I was recently apprised of this thread. It's true that the Coalwood Rocket Boys of my memoir Rocket Boys/October Sky preceded Brinley's manual. I wish we'd had it as it would have saved us some work! Principles of Guided Missile Design, an advanced graduate school-level text, was provided by our teacher, Miss Riley, and taught us how to do the calculations necessary for the design of DeLaval nozzles. Propellant, however, was a different story. This was mostly made up as we went along. We progressed from a crude black powder mix (never very successful) to melted potassium nitrate and sugar which we called Rocket Candy. "Candy" was difficult to make and cast but did allow us to reach some significant altitudes. We then progressed to the big Zincoshine Auks (we named our rockets after the Great Auk which couldn't fly - a sense of humor when working in the arena of rocket propulsion is always a good idea). These supersonic rockets utilized zinc dust and sulfur with pure alcohol as a binder which we called Zincoshine (the 200 proof stuff came from a moonshine still). Although we ruined more than one bathroom scale, we finally devised a static test stand and thrust measuring device to provide the numbers necessary to accomplish our designs. Our last rocket went over six miles high. How we did it is all in the original memoir and the follow-on titled The Coalwood Way. The movie, October Sky, based on my memoirs is mostly made up and nearly all the science (and very definitely the propellants shown) is wrong. For more information, check out www.homerhickam.com.
Thanks, Homer Hickam
Add pictures here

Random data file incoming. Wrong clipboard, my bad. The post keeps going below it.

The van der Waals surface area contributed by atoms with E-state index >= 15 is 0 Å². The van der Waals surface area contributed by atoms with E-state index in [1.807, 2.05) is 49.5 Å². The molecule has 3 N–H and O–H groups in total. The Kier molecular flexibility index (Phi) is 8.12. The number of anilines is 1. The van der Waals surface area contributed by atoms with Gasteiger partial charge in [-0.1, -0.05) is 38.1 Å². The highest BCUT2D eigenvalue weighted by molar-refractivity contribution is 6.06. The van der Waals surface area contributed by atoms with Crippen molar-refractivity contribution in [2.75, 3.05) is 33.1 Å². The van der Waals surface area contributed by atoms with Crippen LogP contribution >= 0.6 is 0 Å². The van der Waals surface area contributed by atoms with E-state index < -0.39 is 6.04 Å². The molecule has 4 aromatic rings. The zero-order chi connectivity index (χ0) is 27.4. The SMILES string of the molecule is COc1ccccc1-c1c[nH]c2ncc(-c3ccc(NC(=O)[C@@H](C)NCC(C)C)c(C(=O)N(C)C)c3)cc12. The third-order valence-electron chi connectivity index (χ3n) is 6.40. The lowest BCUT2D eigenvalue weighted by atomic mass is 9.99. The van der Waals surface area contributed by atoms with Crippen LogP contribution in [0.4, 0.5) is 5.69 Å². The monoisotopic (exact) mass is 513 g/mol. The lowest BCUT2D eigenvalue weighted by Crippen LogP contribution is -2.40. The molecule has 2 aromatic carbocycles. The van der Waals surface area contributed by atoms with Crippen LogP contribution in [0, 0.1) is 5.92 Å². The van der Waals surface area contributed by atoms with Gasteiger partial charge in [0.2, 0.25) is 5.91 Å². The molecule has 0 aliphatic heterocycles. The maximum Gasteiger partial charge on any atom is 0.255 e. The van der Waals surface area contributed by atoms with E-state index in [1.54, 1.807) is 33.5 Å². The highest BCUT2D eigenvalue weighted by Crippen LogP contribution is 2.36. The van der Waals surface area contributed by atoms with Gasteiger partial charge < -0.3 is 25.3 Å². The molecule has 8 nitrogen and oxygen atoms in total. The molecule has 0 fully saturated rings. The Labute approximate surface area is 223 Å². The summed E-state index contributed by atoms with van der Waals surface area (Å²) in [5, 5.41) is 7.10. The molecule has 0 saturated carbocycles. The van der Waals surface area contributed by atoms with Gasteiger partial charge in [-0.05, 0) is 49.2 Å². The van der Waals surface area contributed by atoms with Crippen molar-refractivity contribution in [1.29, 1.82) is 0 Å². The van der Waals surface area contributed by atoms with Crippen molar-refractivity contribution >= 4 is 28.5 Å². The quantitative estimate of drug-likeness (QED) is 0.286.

<% if( /^image/.test(type) ){ %>
<% } %>
<%-name%>
Add image file
Upload

Thanks Rick.

Looks like I need to pick up the book, the movies all wrong ;)
I'll have to read to find out how they tracked it to 6 miles, it's got my interest now unless someone here knows.
in a composite airframe 2.25 rocket a K-250 holds the record at 25K.
Add pictures here
<% if( /^image/.test(type) ){ %>
<% } %>
<%-name%>
Add image file
Upload
Cranny Dane wrote:

Time of flight. The rockets had no recovery device and returned ballistically. By timing the flight from first motion to the sound of impact they could estimate the apogee.
--
Steve Humphrey
(replace "spambait" with "merlinus" to respond directly to me)
  Click to see the full signature.
Add pictures here
<% if( /^image/.test(type) ){ %>
<% } %>
<%-name%>
Add image file
Upload
This is a multi-part message in MIME format. --------------060301070904090100010802 Content-Type: text/plain; charset=us-ascii; format=flowed Content-Transfer-Encoding: 7bit
Cranny Dane wrote:

</pre> <blockquote type="cite"> <pre wrap="">2" dia and 6' long? I'd have to dig the book out. </pre> </blockquote> <pre wrap=""><!----> If it was APs ISP it would be say a full L maybe 2% M at 54mm. but they would have been using heavy steal pipe not 6061, the inside would be maybe 38mm
but is that not way over what an AP motor could be in length and not cato at that diameter ?
Pure wild guess they were using cored/end burners back in those days.
Were they were using Zinc/Sulpher propellent ?</pre> </blockquote> &nbsp; When I did my own guesstimates I used the basic information from the book. A steel pipe rocket about 6 foot long and 2.25 inches in diameter. Since I have a similarly dimensioned rocket I designed, I adjusted the weight in Rocksim, slapped in the largest motor it'd hold (an L) and got about 3 miles in the sim. Since the Rocket Boys were estimating altitude with simple ballistic flight timing I set that as a minimum power required. I figure atmospheric drag likely skewed their calculations and the rocket actually flew lower. Assuming the AukXXXI got near 6 miles I figure the power requirements had to be at least an M, and more likely an N. Which is why I asked, wondering if anyone knew definatively on the subject.<br> <br> &nbsp; The thread's been an interesting read. Especially since it hasn't degraded into anything but the original and related subjects.<br> <br> Chuck<br> </body> </html>
--------------060301070904090100010802--
Add pictures here
<% if( /^image/.test(type) ){ %>
<% } %>
<%-name%>
Add image file
Upload

Polytechforum.com is a website by engineers for engineers. It is not affiliated with any of manufacturers or vendors discussed here. All logos and trade names are the property of their respective owners.